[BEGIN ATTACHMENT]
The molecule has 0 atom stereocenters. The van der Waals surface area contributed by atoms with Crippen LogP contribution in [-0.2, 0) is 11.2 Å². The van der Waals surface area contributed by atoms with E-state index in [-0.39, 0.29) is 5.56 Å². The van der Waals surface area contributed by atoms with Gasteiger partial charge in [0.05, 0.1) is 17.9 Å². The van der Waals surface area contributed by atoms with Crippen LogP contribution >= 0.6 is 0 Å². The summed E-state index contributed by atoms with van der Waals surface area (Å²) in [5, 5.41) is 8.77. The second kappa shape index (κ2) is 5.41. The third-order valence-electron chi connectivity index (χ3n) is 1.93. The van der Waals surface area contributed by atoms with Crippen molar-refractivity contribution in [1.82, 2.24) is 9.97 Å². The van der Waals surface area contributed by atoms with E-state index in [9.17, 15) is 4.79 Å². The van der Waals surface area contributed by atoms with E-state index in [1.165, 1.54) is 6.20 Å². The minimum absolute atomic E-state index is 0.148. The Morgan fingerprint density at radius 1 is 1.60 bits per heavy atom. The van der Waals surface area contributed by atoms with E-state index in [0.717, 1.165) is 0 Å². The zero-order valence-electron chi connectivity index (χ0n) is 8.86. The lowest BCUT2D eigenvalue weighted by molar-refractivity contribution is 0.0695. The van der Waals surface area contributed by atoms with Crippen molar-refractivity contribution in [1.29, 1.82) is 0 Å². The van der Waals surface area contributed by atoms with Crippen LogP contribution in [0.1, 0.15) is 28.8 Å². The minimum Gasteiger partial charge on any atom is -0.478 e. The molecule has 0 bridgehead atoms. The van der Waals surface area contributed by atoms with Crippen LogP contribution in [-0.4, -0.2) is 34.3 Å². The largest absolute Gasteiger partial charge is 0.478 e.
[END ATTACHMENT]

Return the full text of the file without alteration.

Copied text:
The molecule has 0 atom stereocenters. The van der Waals surface area contributed by atoms with Crippen LogP contribution in [-0.2, 0) is 11.2 Å². The van der Waals surface area contributed by atoms with E-state index in [-0.39, 0.29) is 5.56 Å². The van der Waals surface area contributed by atoms with Gasteiger partial charge in [0.05, 0.1) is 17.9 Å². The van der Waals surface area contributed by atoms with Crippen LogP contribution >= 0.6 is 0 Å². The summed E-state index contributed by atoms with van der Waals surface area (Å²) in [5, 5.41) is 8.77. The second kappa shape index (κ2) is 5.41. The third-order valence-electron chi connectivity index (χ3n) is 1.93. The van der Waals surface area contributed by atoms with Crippen molar-refractivity contribution in [1.82, 2.24) is 9.97 Å². The van der Waals surface area contributed by atoms with E-state index in [9.17, 15) is 4.79 Å². The van der Waals surface area contributed by atoms with E-state index in [1.165, 1.54) is 6.20 Å². The minimum absolute atomic E-state index is 0.148. The Morgan fingerprint density at radius 1 is 1.60 bits per heavy atom. The van der Waals surface area contributed by atoms with E-state index in [0.717, 1.165) is 0 Å². The zero-order valence-electron chi connectivity index (χ0n) is 8.86. The lowest BCUT2D eigenvalue weighted by molar-refractivity contribution is 0.0695. The van der Waals surface area contributed by atoms with Crippen molar-refractivity contribution in [1.29, 1.82) is 0 Å². The van der Waals surface area contributed by atoms with Crippen LogP contribution in [0.1, 0.15) is 28.8 Å². The minimum Gasteiger partial charge on any atom is -0.478 e. The molecule has 0 bridgehead atoms. The van der Waals surface area contributed by atoms with Crippen LogP contribution in [-0.4, -0.2) is 34.3 Å². The largest absolute Gasteiger partial charge is 0.478 e.